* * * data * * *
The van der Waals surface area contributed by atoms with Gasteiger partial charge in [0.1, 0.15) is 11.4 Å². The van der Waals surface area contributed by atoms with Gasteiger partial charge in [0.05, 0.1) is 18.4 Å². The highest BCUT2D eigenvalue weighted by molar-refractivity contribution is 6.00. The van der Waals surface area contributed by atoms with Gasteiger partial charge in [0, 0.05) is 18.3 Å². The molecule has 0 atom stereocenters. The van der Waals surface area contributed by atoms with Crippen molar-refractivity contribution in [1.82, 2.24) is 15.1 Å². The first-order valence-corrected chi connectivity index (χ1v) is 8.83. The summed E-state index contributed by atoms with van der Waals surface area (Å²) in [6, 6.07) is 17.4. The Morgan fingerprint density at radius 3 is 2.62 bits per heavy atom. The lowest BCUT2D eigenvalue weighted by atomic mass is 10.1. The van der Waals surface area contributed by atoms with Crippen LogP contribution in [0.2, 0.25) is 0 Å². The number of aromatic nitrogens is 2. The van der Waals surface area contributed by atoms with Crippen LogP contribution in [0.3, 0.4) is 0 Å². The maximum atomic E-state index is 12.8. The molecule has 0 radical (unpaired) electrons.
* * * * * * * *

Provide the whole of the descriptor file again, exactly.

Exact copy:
The van der Waals surface area contributed by atoms with Gasteiger partial charge in [0.1, 0.15) is 11.4 Å². The van der Waals surface area contributed by atoms with Gasteiger partial charge in [0.05, 0.1) is 18.4 Å². The highest BCUT2D eigenvalue weighted by molar-refractivity contribution is 6.00. The van der Waals surface area contributed by atoms with Gasteiger partial charge in [0, 0.05) is 18.3 Å². The molecule has 0 atom stereocenters. The van der Waals surface area contributed by atoms with Crippen molar-refractivity contribution in [1.82, 2.24) is 15.1 Å². The first-order valence-corrected chi connectivity index (χ1v) is 8.83. The summed E-state index contributed by atoms with van der Waals surface area (Å²) in [6, 6.07) is 17.4. The Morgan fingerprint density at radius 3 is 2.62 bits per heavy atom. The lowest BCUT2D eigenvalue weighted by atomic mass is 10.1. The van der Waals surface area contributed by atoms with Crippen LogP contribution in [0.2, 0.25) is 0 Å². The number of aromatic nitrogens is 2. The van der Waals surface area contributed by atoms with Crippen LogP contribution in [0.3, 0.4) is 0 Å². The maximum atomic E-state index is 12.8. The molecule has 0 radical (unpaired) electrons.